Friday, October 9, 6:30pm – 7:30pm Room 1E03

Book Signings:

Booth 972 Thursday – Sunday

Schomburg Center of Research in Black Culture:

Unveiling Visions: The Alchemy of the Black Imagination Exhibit

Open House, Wednesday October 7th, Exhibit ends December 31st

Eric Sits Down with Kam Williams

Recently, Eric got a chance to talk with the prolific entertainment reporter Kam Williams to talk about directing, comics and taking Legend of the Mantamaji from the pages of a graphic novel to a live action short.

Check out the whole interview here: “Meetin’ with Seaton

Watch the Legend of the Mantamaji: Live Action Short

Los Angeles Movie Awards Gives Best Editing Nod to Legend of the Mantamaji: Live Action Short

Legend of the Mantamaji Live Action ShortThe Los Angeles Movie Awards(LAMA) recently released its 2015 list of winners and prolific TV director Eric Dean Seaton’s short film, Legend of the Mantamaji: Live Action Short, is among the honorees. The superhero short film received a Best Editing Award and Honorable Mention from the group.

“I am so humbled and honored to be recognized by the Los Angeles Movie Awards,” Seaton said. “It was a dream come true to bring the graphic novel series to life on the big screen. The fan support has been tremendous and now to be recognized by peers is outstanding.”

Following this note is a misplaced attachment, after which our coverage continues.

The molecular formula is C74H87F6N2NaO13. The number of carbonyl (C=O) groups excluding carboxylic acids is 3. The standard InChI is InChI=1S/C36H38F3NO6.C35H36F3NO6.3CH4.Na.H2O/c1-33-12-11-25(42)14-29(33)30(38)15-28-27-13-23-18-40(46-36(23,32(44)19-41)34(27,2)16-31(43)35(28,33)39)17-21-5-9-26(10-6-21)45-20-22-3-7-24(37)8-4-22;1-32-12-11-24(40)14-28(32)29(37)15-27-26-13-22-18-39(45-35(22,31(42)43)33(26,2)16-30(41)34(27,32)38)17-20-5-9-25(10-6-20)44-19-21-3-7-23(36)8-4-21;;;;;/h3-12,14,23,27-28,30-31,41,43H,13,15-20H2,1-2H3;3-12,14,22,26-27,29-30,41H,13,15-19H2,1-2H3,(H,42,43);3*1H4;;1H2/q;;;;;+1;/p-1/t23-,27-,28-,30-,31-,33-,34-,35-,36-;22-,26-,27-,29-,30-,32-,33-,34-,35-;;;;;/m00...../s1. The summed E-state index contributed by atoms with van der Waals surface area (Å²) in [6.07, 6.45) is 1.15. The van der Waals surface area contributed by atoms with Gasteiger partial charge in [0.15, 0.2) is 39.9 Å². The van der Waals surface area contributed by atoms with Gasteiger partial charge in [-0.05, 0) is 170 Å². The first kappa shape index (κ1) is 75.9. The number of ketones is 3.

The Los Angeles Movie Awards screening of 2015 winners takes place Saturday, September 19, 2015. At the screening, Legend of the Mantamaji has a chance to win another award – the Audience Choice Award- which is based on votes of those in attendance. Past LAMA winners include Sandra Oh, Ron Howard and Samuel Jackson.

Read the rest of the press release here.

legend of the mantamaji, eric dean seaton, long beach comic con, black superhero

Long Beach Comic Con Adds TV Director Eric Dean Seaton as Special Guest

legend of the mantamaji, eric dean seaton, long beach comic con, black superhero

Eric Dean Seaton names Long Beach Comic Con Special Guest

Legend of the Mantamaji author and longtime television pro continues on international book tour as part of the growing list of television, comics and entertainment appearances at the famed con TV director Eric Dean Seaton and his breakout hit graphic novel series and live action short, Legend of the Mantamaji, is everywhere right now. Fresh off of a Los Angeles Movie Awards Best Editing and Honorable Mention nod for his grassroots Legend of the Mantamaji Live Action Short, Seaton is a special guest at this weekend’s Long Beach Comic Con. During this stop on his 16 city international book tour, Seaton will be joining cosplayers and comic enthusiasts for book signings throughout the weekend, “And… Action!” Entertainment Booth 863.